About Buddhism

Siddhartha GautamaBuddhism originates in the life and teaching of the Buddha, whose proper name was Siddhartha Gautama. Born into a royal family in north India (now Nepal) in the fifth century B.C., Gautama was raised in the wealth and luxury befitting an aristocrat, but he soon found that worldly comfort is not enough to guarantee true happiness and contentment. In his twenty-ninth year, moved by the suffering to which humanity is prone, he renounced his life in the palace and set off to find the key to human happiness. After six years of struggle and ascetic practices, in his thirty-fifth year he discovered the path that leads to complete release from all bondage and misery. Pursuing this path, he attained Perfect Enlightenment, the consummation of his quest, and from that point on came to be known as the Buddha, the Awakened One. For the remaining forty-five years of his life he traveled all over northern India teaching others the Dharma, the truth that he discovered, and the path to Nirvana, the state of ultimate bliss. He also established a community of monks and nuns, called the Sangha, to carry on his teaching after his death. In his eightieth year the Buddha passed away peacefully, surrounded by his many devoted disciples. Continue Reading »

Becoming a Buddhist Lay Disciple

One becomes a Buddhist lay disciple by means of two steps: Going for Refuge to the Three Jewels and undertaking the Five Precepts. By going for refuge one makes the solemn commitment to accept the Three Jewels — the Buddha, the Dharma, and the Sangha — as the guiding ideals of one’s life. By taking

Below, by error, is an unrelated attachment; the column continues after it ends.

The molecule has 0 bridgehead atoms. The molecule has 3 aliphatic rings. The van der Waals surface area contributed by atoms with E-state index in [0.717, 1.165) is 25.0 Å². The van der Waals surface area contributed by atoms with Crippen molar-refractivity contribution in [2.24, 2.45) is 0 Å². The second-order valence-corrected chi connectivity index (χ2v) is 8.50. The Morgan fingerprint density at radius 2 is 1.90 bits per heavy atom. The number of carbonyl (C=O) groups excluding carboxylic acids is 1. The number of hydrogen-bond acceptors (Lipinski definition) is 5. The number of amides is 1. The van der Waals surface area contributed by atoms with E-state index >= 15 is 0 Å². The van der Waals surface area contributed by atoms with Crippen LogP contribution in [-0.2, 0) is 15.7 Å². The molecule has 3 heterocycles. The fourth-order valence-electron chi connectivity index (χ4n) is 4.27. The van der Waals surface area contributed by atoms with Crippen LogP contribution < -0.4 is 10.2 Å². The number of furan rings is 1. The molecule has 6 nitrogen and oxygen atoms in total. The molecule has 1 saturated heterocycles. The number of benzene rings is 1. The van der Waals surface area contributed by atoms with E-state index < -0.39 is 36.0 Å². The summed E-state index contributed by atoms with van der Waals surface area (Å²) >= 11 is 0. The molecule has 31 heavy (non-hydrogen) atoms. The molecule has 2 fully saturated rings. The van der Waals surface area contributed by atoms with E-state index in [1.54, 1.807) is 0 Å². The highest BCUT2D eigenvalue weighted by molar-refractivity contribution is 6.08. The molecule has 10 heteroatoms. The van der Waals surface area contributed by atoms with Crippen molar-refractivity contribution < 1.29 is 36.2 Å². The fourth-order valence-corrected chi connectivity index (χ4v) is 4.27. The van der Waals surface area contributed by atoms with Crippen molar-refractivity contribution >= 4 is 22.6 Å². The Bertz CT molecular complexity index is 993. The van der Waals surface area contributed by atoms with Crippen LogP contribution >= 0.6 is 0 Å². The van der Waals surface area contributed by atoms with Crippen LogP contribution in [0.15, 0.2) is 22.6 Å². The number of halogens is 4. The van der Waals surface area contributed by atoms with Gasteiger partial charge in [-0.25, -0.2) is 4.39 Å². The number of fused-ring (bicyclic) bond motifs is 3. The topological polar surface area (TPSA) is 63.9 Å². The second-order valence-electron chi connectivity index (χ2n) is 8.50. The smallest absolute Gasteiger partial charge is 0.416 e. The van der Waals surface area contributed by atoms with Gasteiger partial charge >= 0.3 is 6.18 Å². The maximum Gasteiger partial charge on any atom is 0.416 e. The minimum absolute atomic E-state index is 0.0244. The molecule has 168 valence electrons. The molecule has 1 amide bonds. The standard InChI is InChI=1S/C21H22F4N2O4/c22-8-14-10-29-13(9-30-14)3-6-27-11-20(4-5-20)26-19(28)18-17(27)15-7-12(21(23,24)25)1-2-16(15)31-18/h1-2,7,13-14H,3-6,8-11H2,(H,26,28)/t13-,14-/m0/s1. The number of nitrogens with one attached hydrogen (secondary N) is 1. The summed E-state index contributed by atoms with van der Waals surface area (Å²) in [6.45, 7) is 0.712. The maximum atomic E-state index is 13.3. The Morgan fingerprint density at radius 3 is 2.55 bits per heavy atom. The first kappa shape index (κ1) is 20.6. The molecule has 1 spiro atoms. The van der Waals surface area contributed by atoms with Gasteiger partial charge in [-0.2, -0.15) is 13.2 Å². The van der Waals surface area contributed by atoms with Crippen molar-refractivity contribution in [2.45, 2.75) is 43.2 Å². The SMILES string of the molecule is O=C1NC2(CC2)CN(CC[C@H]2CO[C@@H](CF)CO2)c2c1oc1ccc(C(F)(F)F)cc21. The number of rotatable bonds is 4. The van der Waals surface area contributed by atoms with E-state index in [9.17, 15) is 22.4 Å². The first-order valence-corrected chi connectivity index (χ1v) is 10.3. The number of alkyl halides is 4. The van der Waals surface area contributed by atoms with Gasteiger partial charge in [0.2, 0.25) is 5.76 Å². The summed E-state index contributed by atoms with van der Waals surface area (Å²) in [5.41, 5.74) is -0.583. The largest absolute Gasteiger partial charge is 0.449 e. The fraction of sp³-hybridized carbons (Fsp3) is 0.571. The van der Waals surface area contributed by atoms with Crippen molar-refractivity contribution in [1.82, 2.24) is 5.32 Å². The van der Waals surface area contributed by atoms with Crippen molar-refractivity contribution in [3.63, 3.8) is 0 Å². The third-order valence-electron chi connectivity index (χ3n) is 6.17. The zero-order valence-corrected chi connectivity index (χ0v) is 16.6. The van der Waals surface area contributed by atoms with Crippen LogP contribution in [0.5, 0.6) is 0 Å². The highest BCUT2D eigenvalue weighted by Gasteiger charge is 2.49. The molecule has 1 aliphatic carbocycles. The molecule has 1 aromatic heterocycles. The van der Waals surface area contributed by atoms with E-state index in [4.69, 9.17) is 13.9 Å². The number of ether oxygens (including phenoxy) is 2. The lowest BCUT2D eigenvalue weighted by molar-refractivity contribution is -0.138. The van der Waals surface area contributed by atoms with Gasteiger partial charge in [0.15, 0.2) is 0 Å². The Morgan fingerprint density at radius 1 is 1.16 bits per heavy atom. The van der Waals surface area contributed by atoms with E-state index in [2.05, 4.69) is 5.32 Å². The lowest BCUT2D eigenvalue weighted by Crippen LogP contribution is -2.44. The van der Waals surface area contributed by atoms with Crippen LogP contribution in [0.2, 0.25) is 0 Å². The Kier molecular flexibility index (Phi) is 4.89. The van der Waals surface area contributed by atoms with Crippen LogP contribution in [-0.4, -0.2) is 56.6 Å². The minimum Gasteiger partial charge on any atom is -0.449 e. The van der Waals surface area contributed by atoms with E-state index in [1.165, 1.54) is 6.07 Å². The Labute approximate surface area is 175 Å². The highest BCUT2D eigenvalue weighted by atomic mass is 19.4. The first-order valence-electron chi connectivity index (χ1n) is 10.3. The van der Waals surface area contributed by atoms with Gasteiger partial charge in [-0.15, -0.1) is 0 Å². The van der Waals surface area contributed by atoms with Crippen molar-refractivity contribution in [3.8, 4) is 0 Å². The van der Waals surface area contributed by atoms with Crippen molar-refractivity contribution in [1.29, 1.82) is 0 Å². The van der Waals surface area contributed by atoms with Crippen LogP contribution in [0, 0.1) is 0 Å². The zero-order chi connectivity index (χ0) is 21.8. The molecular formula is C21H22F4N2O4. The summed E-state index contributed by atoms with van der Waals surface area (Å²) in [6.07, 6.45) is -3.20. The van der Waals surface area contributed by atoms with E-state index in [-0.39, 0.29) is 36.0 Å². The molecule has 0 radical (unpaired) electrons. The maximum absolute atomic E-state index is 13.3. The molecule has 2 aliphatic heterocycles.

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The Four Noble Truths

All the Buddha’s teachings center around the Four Noble Truths, the formula into which he compressed the essence of his realization. The First Noble Truth teaches that life involves suffering. It is impossible to live without experiencing some kind of discomfort or stress. Possessing bodies, we have to endure sickness, injury, fatigue, old age, and

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The Noble Eightfold Path

The Noble Eightfold Path covers every aspect of life – intellectual, ethical, social, and psychological – and thus contains everything we need to develop ethically and spiritually, in the process benefiting ourselves and others. The steps of the path are: Right View : clearly understanding the fundamental laws of life and the nature of things

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Making a Fresh Start in Life

A talk given at the Chinese New Year assembly at Bodhi Monastery, February 9th, 2008 For Buddhists, the new year should not be an occasion merely to celebrate and enjoy good food and the company of friends. It is an opportunity to take a new birth and start a new life, a time to renew

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